3. The IC should be able to conditionally approve authorizations, pursuant to section 13 of the IC Act.

4. The IC should prepare a public annual report to the Prime Minister for him to table in both Houses.

5. Subsection 21(1) of the IC Act should provide that while the decision of the IC must be made within a 30-day period, the reasons could follow later.

6. Regarding subsection 37(3) of the CSE Act, it is suggested that the decision by a Minister to extend, for one more year, an authorization on matters of foreign intelligence or cybersecurity should be reviewable by the IC.

7. Paragraph 273.65(2)(c) of the National Defence Act... states that the Minister needs to be satisfied that "the expected foreign intelligence value of the information that would be derived from the interception justifies it". This has not been replicated in Bill C-59 and should be added.

8. Sections 38 to 40 of the CSE Act provide for a regime dealing with "repeal and amendment" that appears inconsistent and should be re-examined.

9. Subsection 41(2) of the CSE Act should provide that emergency authorizations issued by the Minister in foreign intelligence and cybersecurity matters are reviewable by the IC and base its process on the United Kingdom model under the Investigatory Powers Act 2016.

Technical recommendations

1. The wording in subsection 23(1) of the Intelligence Commissioner Act (IC Act) should be clarified to specify what is included in "all information that was before [the Minister]" that is provided to the Intelligence Commissioner (IC).

2. Regulation-making authority should be inserted in the IC Act to enable the creation of regulations for carrying out the purposes and provisions of the Act, as well as on more specific matters.

3. The Communications Security Establishment Act (CSE Act) and the Canadian Security Intelligence Service Act (CSIS Act) should clearly provide that both the authorization/determination and all information that led to the decision by the Minister should be provided to the IC for the purpose of his review.

4. The wording in section 13 of the IC Act should be amended to state that the IC should review all the information in order to determine whether the conclusions of the Minister are reasonable.

5. Section 25 of the IC Act should clarify the type and nature of the information being contemplated, such as briefings, or backgrounders, to help the IC exercise his role. The word "may" should be replaced by "must" for information requested by the IC.

6. The IC Act should provide that records obtained by the IC in the course of his duties are not under the IC's control, for Access to Information Act and Privacy Act purposes.

7. The wording in subsection 11.03(3) of the CSIS Act should be similar to that in subsections 29(1) of the CSE Act and section 11.23 of the CSIS Act.

8. Some terms found in Bill C-59 should be defined or clarified for the benefit of those responsible for enforcing the legislation, as well as those who will be asked to issue authorizations or approvals.

9. The entity proposed as the IC should be called the "Judicial Intelligence Commissioner" or the "Judicial Commissioner for Intelligence" and the title of the legislation changed to reflect the name.

10. The threshold set out in subsection 11.03(2) of the CSIS Act, is too low and will make the IC's review practically impossible.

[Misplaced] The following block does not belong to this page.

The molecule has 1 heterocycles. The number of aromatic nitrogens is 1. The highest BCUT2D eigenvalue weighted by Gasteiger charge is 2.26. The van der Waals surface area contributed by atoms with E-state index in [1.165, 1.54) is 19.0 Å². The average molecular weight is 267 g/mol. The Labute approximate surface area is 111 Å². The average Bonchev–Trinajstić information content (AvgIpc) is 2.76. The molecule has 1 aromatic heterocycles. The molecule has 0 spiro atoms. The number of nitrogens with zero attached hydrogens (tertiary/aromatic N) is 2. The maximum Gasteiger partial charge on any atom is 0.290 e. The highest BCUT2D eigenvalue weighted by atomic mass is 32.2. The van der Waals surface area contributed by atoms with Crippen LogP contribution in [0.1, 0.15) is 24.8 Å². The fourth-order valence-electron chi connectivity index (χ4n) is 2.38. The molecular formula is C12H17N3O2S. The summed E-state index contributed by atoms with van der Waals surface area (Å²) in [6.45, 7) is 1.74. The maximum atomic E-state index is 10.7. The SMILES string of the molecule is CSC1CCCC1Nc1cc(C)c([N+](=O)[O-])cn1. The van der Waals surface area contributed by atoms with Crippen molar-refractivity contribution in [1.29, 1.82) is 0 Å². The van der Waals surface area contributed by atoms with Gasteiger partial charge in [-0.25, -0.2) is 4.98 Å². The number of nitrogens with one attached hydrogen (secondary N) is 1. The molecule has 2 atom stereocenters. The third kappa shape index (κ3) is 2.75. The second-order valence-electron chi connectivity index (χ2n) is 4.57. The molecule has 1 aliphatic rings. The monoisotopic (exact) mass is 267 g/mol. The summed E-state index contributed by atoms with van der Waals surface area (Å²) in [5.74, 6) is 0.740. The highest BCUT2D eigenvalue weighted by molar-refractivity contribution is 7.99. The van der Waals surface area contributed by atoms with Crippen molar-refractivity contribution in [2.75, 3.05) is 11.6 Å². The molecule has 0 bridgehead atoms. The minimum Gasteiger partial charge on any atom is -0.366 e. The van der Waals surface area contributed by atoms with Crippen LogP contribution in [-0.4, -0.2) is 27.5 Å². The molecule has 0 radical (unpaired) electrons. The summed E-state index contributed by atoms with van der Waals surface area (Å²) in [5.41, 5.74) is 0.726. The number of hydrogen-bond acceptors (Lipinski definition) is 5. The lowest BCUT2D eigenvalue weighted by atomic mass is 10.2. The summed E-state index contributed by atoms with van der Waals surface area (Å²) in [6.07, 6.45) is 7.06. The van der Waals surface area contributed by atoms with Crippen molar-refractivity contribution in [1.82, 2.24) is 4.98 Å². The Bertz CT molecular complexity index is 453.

11. The Minister responsible for the IC Act should be the Prime Minister.

12. The period of validity for authorizations issued under subsections 30(1) and 31(1) of the CSE Act [i.e., defensive and active cyber operation authorizations] should be up to 6 months.

13. Section 10 of the IC Act should clarify that the concept of legal advisor is covered by the term "person having specialized knowledge".
The terms that the Commissioner recommended be defined are:
a. "information" (as used throughout the CSE Act);
b. "acquire", "collection" and "interception" (as used in the CSE Act, as well as the CSIS Act; the term "interception" is defined in the Criminal Code but is problematic with respect to the foreign intelligence collection process);
c. "disclosure" and "disseminate" (as used in the CSE Act);
d. "predominantly" (as used in the CSIS Act);
e. "publicly available dataset" (this term is defined in the CSIS Act but the definition is circular)
As can be seen, the CSE Commissioner's recommendations were limited to matters concerning the role of the proposed Intelligence Commissioner, which the CSE Commissioner will become if the bill is passed.

Several of the Commissioner's recommendations paralleled those made by various other commentators, including the authors of the Canadian Internet Policy and Public Interest Clinic (CIPPIC) and Citizen Lab report on the bill. (I'm currently a Citizen Lab Research Fellow and was one of the five co-authors of the report.)

Especially notable were the Commissioner's recommendations that ministerial authorizations for active and defensive cyber operations be subject to the approval of the Intelligence Commissioner and that the Commissioner be able to specify conditions when approving authorizations, both of which were also recommended in the CIPPIC/Citizen Lab report (recommendations #5 and #9).

In response to a question, the Commissioner and his legal advisor also expressed general agreement with the CIPPIC/Citizen Lab report's recommendation (#6) that the Intelligence Commissioner provide written reasons for all decisions.

The Commissioner's appearance before the committee was limited to one hour, which is a great shame as a productive discussion could easily have gone on for several hours, but at least the Commissioner and the subsequent witnesses were given a respectful hearing and the questions asked of them were constructive. I honestly don't understand how the previous government found that kind of basic decency so difficult to display.

News coverage/commentary:

Alex Boutilier, "Electronic spy agency watchdog asks for more powers," Toronto Star, 30 January 2018.

Craig Forcese, "The (Quasi) Judicialization of CSE Cyber Operations (Active & Defensive)," National Security Law blog, 31 January 2018.

Monday, January 22, 2018

ATipper #11: JRO Strategic Research Contexts

Another item from the Access to Information files: